How do you think the genre is doing at the moment? I used to read a lot of fantasy growing up – Tolkien, Stephen Donaldson, David Eddings, Anne McCaffrey, Robert Jordan – and I would like to get back into it. My friend keeps bugging me to read George RR Martin. Do you have any other tips?
I believe fantasy in general is doing quite well. If you look at the number of titles being published in this genre, you can see that it is still one of the largest by volume out there. Of course, having George RR Martin’s book made into an HBO series certainly doesn’t hurt either! As far as recommendations within the genre, two of my favorites are Stephen R. Donaldson and George RR Martin. (You really do need to read his work!)
Before I let you go, I read on your website that you have written almost 1,000 poems, and on top of the two fantasy novels you have already released, you have a whole load of releases planned in different genres. Can you tell us a little about your plans for the future?
I have always enjoyed reading a wide variety of genres. Okay, I don’t read many romance or paranormal novels, but I do consider myself to be widely read! I feel it is only natural that I would enjoy telling stories in different genres as well.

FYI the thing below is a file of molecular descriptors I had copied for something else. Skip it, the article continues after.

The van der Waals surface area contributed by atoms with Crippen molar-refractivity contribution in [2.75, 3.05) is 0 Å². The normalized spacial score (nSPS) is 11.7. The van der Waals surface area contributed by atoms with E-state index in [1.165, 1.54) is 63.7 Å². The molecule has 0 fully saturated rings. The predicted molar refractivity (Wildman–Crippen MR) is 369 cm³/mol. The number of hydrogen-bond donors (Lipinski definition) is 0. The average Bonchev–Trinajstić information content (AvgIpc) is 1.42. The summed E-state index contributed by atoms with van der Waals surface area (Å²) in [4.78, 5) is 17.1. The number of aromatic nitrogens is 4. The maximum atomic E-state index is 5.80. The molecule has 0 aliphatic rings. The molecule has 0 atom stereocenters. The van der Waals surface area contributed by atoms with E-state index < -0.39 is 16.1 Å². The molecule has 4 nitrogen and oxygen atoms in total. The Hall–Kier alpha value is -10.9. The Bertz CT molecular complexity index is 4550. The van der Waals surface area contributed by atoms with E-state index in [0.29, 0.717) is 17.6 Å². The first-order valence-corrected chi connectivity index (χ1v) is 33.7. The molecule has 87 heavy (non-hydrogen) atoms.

With that in mind, I am currently working on a trio of suspense novellas that will be released individually at $1.49 and then also offered as a combo for $2.99. I have also completed the research and outlines for three separate historical fiction novels, each of which will deal with combat search and rescue in Viet Nam. On top of that, I have completed the outlines for a trio of contemporary fantasy novellas and a trio of novellas about three different female serial killers.
Of course, I don’t want to forget about my poetry. So far I have published six different volumes, selling at .99, each containing 100 poems each. This summer I will release two different anthologies to go along with these first six volumes. The first anthology will include all the poems from my first three volumes, as well as another 150 poems that have never been published for a total of 450 poems, and it will sell for 2.99. The second anthology will combine volumes 4-6 with another 150 poems that have never been published and will sell at the same price.
With that being said, I guess I need to get back to writing! Thanks for the interview!
I would like to thank Stephen for taking the time to talk to me. If you are interested in reading more about him, his website is full of stuff, with a special section dedicated to poetry, and you can check out all of work on his Amazon page.
Before I get back to writing myself, I would like to thank LE Olteano for another fine review, this time of Transfection, and to Doubleshot Reviews for the same reason!
Oh, I almost forgot. There is an interview with me over at the blog of short-story writer Katrina Parker Williams where I talk about my chaotic writing process, the most unusual research I ever had to undertake, and how an earthquake led to a drunken bicycle adventure. Check it out.